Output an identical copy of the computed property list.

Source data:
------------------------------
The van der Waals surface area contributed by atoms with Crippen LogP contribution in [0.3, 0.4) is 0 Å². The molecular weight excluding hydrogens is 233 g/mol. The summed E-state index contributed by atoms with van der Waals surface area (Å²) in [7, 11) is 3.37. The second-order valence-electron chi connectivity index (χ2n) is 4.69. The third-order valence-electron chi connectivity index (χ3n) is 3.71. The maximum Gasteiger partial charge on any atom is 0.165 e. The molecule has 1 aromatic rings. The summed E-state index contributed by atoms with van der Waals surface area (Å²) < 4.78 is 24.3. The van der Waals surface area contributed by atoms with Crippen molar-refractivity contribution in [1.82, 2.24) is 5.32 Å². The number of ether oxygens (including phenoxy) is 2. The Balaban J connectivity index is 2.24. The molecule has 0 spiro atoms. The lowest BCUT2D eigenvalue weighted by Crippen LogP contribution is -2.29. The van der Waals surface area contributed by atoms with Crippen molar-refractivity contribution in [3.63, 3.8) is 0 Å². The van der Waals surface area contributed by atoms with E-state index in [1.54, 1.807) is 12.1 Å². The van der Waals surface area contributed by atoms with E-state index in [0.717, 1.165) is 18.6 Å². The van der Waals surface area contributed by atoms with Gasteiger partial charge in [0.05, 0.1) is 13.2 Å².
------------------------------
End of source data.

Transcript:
The van der Waals surface area contributed by atoms with Crippen LogP contribution in [0.3, 0.4) is 0 Å². The molecular weight excluding hydrogens is 233 g/mol. The summed E-state index contributed by atoms with van der Waals surface area (Å²) in [7, 11) is 3.37. The second-order valence-electron chi connectivity index (χ2n) is 4.69. The third-order valence-electron chi connectivity index (χ3n) is 3.71. The maximum Gasteiger partial charge on any atom is 0.165 e. The molecule has 1 aromatic rings. The summed E-state index contributed by atoms with van der Waals surface area (Å²) < 4.78 is 24.3. The van der Waals surface area contributed by atoms with Crippen molar-refractivity contribution in [1.82, 2.24) is 5.32 Å². The number of ether oxygens (including phenoxy) is 2. The Balaban J connectivity index is 2.24. The molecule has 0 spiro atoms. The lowest BCUT2D eigenvalue weighted by Crippen LogP contribution is -2.29. The van der Waals surface area contributed by atoms with Crippen molar-refractivity contribution in [3.63, 3.8) is 0 Å². The van der Waals surface area contributed by atoms with E-state index in [1.54, 1.807) is 12.1 Å². The van der Waals surface area contributed by atoms with E-state index in [0.717, 1.165) is 18.6 Å². The van der Waals surface area contributed by atoms with Gasteiger partial charge in [0.05, 0.1) is 13.2 Å².